Although the US had accepted the HoR’s and HCS’s 13th amendment and decision to create a 6+6 committee, it still hoped to curb Libyan opposition to the UN plan and to push for the completion of the constitutional basis for the elections.
On 2 March, Norland tweeted that Bathily’s proposed “elections-enabling mechanism is galvanising the Libyan body politic and will build on progress made between the HoR and HSC on the legal basis for elections. We urge key Libyan leaders to approach the SRSG’s plan in a constructive spirit. Now is an opportunity for them to show that they are truly dedicated to serving the needs of the Libyan people.”
In his 11 March press conference, Bathily gave the 6+6 committee until the end of June to agree on the constitutional basis and electoral laws. However, he did not discuss what action he might take if the HoR and HCS did not resolve these matters by that deadline.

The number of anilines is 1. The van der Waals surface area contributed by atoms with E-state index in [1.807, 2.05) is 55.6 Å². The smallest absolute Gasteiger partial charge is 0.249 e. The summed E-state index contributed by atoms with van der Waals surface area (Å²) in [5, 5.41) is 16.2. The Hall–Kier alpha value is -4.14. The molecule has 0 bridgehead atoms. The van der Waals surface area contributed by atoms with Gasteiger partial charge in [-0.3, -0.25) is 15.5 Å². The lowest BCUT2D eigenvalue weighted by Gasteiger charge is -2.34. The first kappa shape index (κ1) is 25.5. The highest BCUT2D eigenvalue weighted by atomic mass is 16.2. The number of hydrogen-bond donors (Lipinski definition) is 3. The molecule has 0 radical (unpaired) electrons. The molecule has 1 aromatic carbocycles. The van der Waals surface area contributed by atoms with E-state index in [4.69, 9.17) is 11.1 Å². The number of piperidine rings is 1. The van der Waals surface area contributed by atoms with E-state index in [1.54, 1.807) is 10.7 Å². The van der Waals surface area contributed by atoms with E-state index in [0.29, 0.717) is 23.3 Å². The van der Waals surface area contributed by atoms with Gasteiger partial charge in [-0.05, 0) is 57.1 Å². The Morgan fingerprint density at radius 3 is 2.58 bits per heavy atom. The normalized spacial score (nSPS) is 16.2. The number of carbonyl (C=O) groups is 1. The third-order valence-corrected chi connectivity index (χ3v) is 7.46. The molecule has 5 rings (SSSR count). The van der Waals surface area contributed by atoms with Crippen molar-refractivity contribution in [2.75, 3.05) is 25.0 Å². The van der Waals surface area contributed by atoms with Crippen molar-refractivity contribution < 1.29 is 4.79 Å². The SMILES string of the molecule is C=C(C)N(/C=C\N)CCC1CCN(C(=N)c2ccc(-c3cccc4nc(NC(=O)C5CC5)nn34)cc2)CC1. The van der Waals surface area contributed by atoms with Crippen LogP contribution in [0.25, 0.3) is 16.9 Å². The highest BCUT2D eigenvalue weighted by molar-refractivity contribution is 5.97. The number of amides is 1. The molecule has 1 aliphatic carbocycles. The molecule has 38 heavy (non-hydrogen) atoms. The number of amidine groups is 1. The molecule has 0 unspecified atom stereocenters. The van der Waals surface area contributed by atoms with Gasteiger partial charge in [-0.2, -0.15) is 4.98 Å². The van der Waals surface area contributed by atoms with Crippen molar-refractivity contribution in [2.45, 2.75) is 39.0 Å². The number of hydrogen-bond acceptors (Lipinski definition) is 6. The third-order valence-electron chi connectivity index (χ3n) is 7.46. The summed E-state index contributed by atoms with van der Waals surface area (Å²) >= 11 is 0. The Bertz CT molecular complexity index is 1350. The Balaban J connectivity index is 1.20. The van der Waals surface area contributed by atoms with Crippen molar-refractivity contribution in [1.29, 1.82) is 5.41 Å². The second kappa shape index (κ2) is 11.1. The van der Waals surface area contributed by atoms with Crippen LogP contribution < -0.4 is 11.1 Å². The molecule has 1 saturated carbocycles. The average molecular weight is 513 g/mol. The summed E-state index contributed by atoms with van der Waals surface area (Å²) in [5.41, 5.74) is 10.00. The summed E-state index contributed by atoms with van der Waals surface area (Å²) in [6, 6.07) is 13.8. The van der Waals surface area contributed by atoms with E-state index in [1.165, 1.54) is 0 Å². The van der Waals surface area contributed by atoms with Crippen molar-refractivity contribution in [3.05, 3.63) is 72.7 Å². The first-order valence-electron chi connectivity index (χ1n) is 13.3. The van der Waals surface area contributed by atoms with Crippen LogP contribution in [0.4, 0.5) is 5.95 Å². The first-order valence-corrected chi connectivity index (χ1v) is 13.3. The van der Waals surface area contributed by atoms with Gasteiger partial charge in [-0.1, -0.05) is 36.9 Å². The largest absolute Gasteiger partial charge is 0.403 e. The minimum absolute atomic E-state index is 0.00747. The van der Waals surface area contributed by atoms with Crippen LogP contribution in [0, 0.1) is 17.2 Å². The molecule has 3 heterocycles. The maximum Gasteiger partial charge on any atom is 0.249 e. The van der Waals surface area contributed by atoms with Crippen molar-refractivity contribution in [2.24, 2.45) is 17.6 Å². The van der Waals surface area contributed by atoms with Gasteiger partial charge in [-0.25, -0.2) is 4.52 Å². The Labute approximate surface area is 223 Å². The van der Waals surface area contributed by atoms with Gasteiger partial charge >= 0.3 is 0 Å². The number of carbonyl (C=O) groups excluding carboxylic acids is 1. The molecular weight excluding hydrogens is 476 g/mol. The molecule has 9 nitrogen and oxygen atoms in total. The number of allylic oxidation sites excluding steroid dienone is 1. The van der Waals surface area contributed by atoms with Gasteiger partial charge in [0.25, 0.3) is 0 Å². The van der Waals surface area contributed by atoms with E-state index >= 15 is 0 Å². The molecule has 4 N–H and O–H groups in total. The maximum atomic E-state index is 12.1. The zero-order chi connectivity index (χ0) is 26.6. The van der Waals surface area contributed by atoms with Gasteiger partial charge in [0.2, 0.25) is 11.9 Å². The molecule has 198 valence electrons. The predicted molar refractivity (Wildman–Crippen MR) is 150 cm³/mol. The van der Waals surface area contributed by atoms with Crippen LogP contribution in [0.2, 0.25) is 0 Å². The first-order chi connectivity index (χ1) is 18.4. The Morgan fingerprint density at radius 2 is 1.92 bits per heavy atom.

The UN anticipates that the two authorities will fail, which would automatically abrogate the 13th amendment.
On 26 February, UN Secretary-General Spokesman Farhan Haq told reporters that the UN had other alternatives it could implement in the event that the Libyans failed to reach a consensus on the constitutional basis and electoral laws, though he did not mention what these might be.
Despite their differences, the key political forces in Libya appear to be tacitly agreed on deferring the elections, even if they claim otherwise. Their actions since last year have been more telling than words.
Afterwards, instead of focusing on the elections, the political forces moved to reconstitute Libya’s executive authority (the Presidential Council and the cabinet). The ostensible justification for this was the return to institutional bifurcation after the HoR withdrew confidence from the Government of National Unity (GNU) led by Abdel-Hamid Al-Dbeibah and designated Fathi Bashagha as prime minister in February 2022, with the result that the GNU could not assert its authority over the whole country.